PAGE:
This is my kinda family.
This is what happens when people under forty try to switch up the rules of Bingo.
PLAYERS: 1-4 alternating
DEVELOPER: Compile (!)
RELEASE DATE: 12/27/87 – (JP), 05/88 – (US), 1990 – (EU)
The NES had plenty of “lounge lizard” software, like Championship Pool, Championship Bowling, and Magic Darts, but the Master System had, until this point, strayed away from this crushed velvet suit of a genre. No longer! Compared to the aforementioned NES equivalents and other family-oriented titles, Parlour Games delivered quite a bit of content for your 1988 dollar. To get several types of pool and darts and bingo in one cartridge was a bargain back when NES developers had the gall to shove one type of game on a cartridge, slap a forty dollar price tag on it, and call it good.
That’s some family fun right there.
Whether you’re shooting pool, throwing darts, or stamping a card, you need to know how to play in order to win – in the real world, at least. In virtual representations of these games, however, the mechanics play a large part in each game’s success. Bingo is the simplest game, and therefore the dullest. You place bets on a specific bingo card with a series of numbers, then spin a slot machine and hope the numbers that emerge from said machine are on your card. More so than the other games, bingo really requires you to have other people present to be the slightest bit entertaining. There’s no challenge or skill, only the luck of the slots.
Will this automatically become more interesting as I age?
Pool is a bit more rewarding, particularly because it offers several styles and top-notch mechanics. Straight pool (knock the balls into the pockets), Five Ball (two players only – one player knocks balls 1-4, then 5 to win, the other knock balls 6-9, then 5 to win), Nine Ball (hit balls 1-9 in succession in order to win), and Rotation (select a number of points, then hit to that number) are your options here. Once you start a game, you control the cursor to where you want to hit the ball, then kick off the power meter, represented by a cue stick. The further back the cue stick is in the meter, the more powerful the shot. Easy to learn, difficult to master, like pool itself.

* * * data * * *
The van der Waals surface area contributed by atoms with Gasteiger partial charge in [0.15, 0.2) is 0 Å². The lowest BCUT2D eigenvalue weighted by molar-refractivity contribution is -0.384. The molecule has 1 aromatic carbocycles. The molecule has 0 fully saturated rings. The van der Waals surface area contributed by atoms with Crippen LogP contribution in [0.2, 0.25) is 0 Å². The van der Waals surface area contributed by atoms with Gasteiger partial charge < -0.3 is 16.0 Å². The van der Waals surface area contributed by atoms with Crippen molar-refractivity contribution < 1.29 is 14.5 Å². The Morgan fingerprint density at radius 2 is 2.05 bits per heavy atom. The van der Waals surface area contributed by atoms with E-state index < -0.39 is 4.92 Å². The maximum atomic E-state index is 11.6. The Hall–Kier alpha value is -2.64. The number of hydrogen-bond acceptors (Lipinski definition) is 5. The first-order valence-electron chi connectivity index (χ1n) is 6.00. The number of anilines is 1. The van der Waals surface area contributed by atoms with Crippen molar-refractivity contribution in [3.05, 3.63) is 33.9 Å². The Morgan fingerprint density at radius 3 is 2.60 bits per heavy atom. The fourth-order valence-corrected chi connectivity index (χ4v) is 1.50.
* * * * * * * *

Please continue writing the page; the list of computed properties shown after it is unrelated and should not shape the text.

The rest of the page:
The computer could afford to think a little quicker.
Darts, on the other hand, is just plain broken. There are several different types here, as well: 301 (get down from 301 to zero points in as few throws as possible), 501 (same as 301, but with more points), Round the Clock (throw your darts in numbered areas 1-10 sequence to win), and Double Down (“hit a series of numbered areas in sequence” – the instruction manual). I played a couple different games of 301 and managed to hit the dart board twice, thanks to the convoluted controls. Like pool, darts has a power meter. You hold down button 2 to build it up, then release the meter at maximum strength. Next, you have to watch a red arrow known as the “release point” move from right to left. When it’s at the appropriate mark, hit button 2 again and you’ll throw the dart. My problem was, when I’d let go of button 2 to release the power meter, my guy would automatically throw the dart without any consideration of the release point. I tried throwing the way the instruction manual gave and found my darts bouncing off the wall repeatedly. Either Sega’s manual writers are wrong or I’m too inept to input buttons in the proper order. I choose to believe the former.
“Quit play-ing games with my dart”
Of course, your appreciation of Parlour Games will come from your predilection (or lack thereof) for replications of games you can play in real life. I don’t particularly find pool, darts, or bingo that engaging to begin with, let alone while holding a controller, but I don’t believe I’m the target audience here. Who is the target audience, you ask? Octogenarians? Retired bar goers? Given the game’s original name, Sega seemed to think the audience in Japan would be families, but as far as an American target audience, I’m not so sure.
Perhaps there was a certain novelty in 1988 of gathering the family around the Master System and letting each member take turns shooting Nine Ball, playing some 501, and letting grandma fumble with the controller to play Bingo. Laughs would have been produced, if nothing else. Whatever the case, such a pastime – enjoying one another’s company as a family, whether with video games or other entertainment – is long dead now. All hail the future, where each family member stares into their own separate world while communicating with one another as little as possible. At least they don’t have to pretend to care while Grandma tries to get five-in-a-row.